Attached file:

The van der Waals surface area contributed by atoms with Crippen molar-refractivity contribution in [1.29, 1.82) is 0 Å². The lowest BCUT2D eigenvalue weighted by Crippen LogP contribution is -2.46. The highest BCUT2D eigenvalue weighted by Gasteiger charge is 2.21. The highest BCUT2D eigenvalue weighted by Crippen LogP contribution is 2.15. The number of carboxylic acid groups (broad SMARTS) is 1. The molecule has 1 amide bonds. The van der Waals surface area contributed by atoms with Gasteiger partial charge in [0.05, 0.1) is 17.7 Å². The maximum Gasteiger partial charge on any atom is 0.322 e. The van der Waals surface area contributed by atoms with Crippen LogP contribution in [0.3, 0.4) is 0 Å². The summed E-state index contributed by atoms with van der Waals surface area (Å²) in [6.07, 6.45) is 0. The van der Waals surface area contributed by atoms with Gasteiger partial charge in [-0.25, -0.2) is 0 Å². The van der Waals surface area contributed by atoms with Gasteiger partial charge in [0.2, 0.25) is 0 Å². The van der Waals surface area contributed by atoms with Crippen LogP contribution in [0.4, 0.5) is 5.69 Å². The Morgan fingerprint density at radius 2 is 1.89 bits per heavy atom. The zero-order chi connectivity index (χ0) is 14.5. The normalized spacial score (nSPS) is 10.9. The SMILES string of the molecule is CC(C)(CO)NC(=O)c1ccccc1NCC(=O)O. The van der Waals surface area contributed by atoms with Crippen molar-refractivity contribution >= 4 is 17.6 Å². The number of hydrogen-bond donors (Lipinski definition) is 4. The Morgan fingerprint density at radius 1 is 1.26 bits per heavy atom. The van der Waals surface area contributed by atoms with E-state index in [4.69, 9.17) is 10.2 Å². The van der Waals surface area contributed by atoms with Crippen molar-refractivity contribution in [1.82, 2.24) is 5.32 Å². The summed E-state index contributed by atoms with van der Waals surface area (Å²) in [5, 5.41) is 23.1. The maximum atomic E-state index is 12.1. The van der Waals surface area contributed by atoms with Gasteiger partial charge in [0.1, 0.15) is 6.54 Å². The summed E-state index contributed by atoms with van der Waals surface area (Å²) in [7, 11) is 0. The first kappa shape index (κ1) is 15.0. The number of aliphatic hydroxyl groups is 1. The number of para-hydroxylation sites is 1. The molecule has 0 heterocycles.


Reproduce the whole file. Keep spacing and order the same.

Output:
The van der Waals surface area contributed by atoms with Crippen molar-refractivity contribution in [1.29, 1.82) is 0 Å². The lowest BCUT2D eigenvalue weighted by Crippen LogP contribution is -2.46. The highest BCUT2D eigenvalue weighted by Gasteiger charge is 2.21. The highest BCUT2D eigenvalue weighted by Crippen LogP contribution is 2.15. The number of carboxylic acid groups (broad SMARTS) is 1. The molecule has 1 amide bonds. The van der Waals surface area contributed by atoms with Gasteiger partial charge in [0.05, 0.1) is 17.7 Å². The maximum Gasteiger partial charge on any atom is 0.322 e. The van der Waals surface area contributed by atoms with Crippen LogP contribution in [0.3, 0.4) is 0 Å². The summed E-state index contributed by atoms with van der Waals surface area (Å²) in [6.07, 6.45) is 0. The van der Waals surface area contributed by atoms with Gasteiger partial charge in [-0.25, -0.2) is 0 Å². The van der Waals surface area contributed by atoms with Gasteiger partial charge in [0.2, 0.25) is 0 Å². The van der Waals surface area contributed by atoms with Crippen LogP contribution in [0.4, 0.5) is 5.69 Å². The Morgan fingerprint density at radius 2 is 1.89 bits per heavy atom. The zero-order chi connectivity index (χ0) is 14.5. The normalized spacial score (nSPS) is 10.9. The SMILES string of the molecule is CC(C)(CO)NC(=O)c1ccccc1NCC(=O)O. The van der Waals surface area contributed by atoms with Crippen molar-refractivity contribution >= 4 is 17.6 Å². The number of hydrogen-bond donors (Lipinski definition) is 4. The Morgan fingerprint density at radius 1 is 1.26 bits per heavy atom. The van der Waals surface area contributed by atoms with E-state index in [4.69, 9.17) is 10.2 Å². The van der Waals surface area contributed by atoms with Crippen molar-refractivity contribution in [1.82, 2.24) is 5.32 Å². The summed E-state index contributed by atoms with van der Waals surface area (Å²) in [5, 5.41) is 23.1. The maximum atomic E-state index is 12.1. The van der Waals surface area contributed by atoms with Gasteiger partial charge in [0.1, 0.15) is 6.54 Å². The summed E-state index contributed by atoms with van der Waals surface area (Å²) in [7, 11) is 0. The first kappa shape index (κ1) is 15.0. The number of aliphatic hydroxyl groups is 1. The number of para-hydroxylation sites is 1. The molecule has 0 heterocycles.